Artists and Food Activism

We have identified access to healthy food as one of the greatest urgencies facing Bethel. According to recent studies by the USDA Economic Research Service, 1 in 6 households in Ohio are currently experiencing food insecurity, making Ohio the sixth most food insecure state in the nation. SOIL SERIES is working to confront this crisis by developing and expanding relational networks and and engaging the community in imagining new possibilities for a healthier future – one that includes accessible nutrition for all. 

Learn more about how we conceive of the relationship between art and agriculture on our about page, and take a look at the following examples of projects by artists that address food and food activism.

 

Swale (A public floating food forest)

Founding artist: Mary Mattingly

Swale is a floating food forest built atop a barge that travels to piers in New York City, offering educational programming and welcoming visitors to harvest herbs, fruits and vegetables for free. Swale strives to strengthen stewardship of public waterways and land, while working to shift policies that will increase the presence of edible perennial landscapes.

Websites|  swaleny.org  &  marymattingly.com

Facebook| Swale (@swaleny)

Instagram| @swaleproject

Twitter| @SwaleNY

 

Conflict Kitchen

Founding artist: Jon Rubin

Conflict Kitchen is a restaurant In Pittsburgh, PA that serves cuisine from countries with which the United States is in conflict. Each Conflict Kitchen iteration is augmented by events, performances, publications, and discussions that seek to expand the engagement the public has with the culture, politics, and issues at stake within the focus region. The restaurant rotates identities in relation to current geopolitical events.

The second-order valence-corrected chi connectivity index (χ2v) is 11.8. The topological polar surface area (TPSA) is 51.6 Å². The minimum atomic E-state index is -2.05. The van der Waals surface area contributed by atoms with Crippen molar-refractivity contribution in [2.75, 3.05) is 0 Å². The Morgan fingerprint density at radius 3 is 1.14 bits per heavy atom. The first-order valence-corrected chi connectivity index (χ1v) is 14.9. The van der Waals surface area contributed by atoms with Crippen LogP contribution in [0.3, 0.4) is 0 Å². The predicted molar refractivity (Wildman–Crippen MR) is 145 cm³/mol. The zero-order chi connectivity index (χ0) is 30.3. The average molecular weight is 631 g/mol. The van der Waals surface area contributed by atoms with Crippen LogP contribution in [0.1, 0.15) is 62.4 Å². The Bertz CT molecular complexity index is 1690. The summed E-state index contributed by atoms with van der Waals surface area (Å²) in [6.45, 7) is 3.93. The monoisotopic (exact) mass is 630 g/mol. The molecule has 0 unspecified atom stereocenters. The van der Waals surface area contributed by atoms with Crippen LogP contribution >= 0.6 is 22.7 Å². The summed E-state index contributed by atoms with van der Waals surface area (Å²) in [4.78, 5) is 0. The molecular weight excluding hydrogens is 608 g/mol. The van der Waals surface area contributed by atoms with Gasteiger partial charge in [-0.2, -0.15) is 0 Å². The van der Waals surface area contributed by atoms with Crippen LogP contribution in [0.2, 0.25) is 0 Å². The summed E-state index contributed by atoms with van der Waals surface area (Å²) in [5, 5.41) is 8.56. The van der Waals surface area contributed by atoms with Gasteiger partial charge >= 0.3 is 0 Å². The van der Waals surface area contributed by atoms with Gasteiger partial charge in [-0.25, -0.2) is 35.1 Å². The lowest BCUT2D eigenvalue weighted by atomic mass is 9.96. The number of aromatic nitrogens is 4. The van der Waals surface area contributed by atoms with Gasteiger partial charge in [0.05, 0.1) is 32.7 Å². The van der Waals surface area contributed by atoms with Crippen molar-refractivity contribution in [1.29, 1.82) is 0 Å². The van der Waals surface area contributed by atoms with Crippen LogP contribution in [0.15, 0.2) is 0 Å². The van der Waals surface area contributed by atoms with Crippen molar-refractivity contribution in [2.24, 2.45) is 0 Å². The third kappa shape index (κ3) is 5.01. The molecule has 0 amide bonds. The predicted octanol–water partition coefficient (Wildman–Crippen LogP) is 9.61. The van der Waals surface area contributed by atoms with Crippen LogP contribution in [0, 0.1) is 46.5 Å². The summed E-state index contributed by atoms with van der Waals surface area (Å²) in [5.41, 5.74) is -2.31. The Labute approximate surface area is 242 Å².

Websites| conflictkitchen.org  &  jonrubin.net

Facebook| Conflict Kitchen (@conflict.kitchen.7)

Instagram| @conflictkitchen

Twitter| @conflictkitchen

 

Fallen Fruit

Founding artists: David Burns & Austin Young

Fallen Fruit began by mapping fruit trees growing on or over public property in Los Angeles. The collaboration has expanded to include serialized public projects and site-specific installations and happenings in various cities around the world. By always working with fruit as a material or media, the catalogue of projects and works reimagine public interactions with the margins of urban space, systems of community and narrative real-time experience.

Website|  fallenfruit.org

Facebook| Fallen Fruit (@fallenfruit)

Instagram| @fallen_fruit

Twitter| @fallenfruit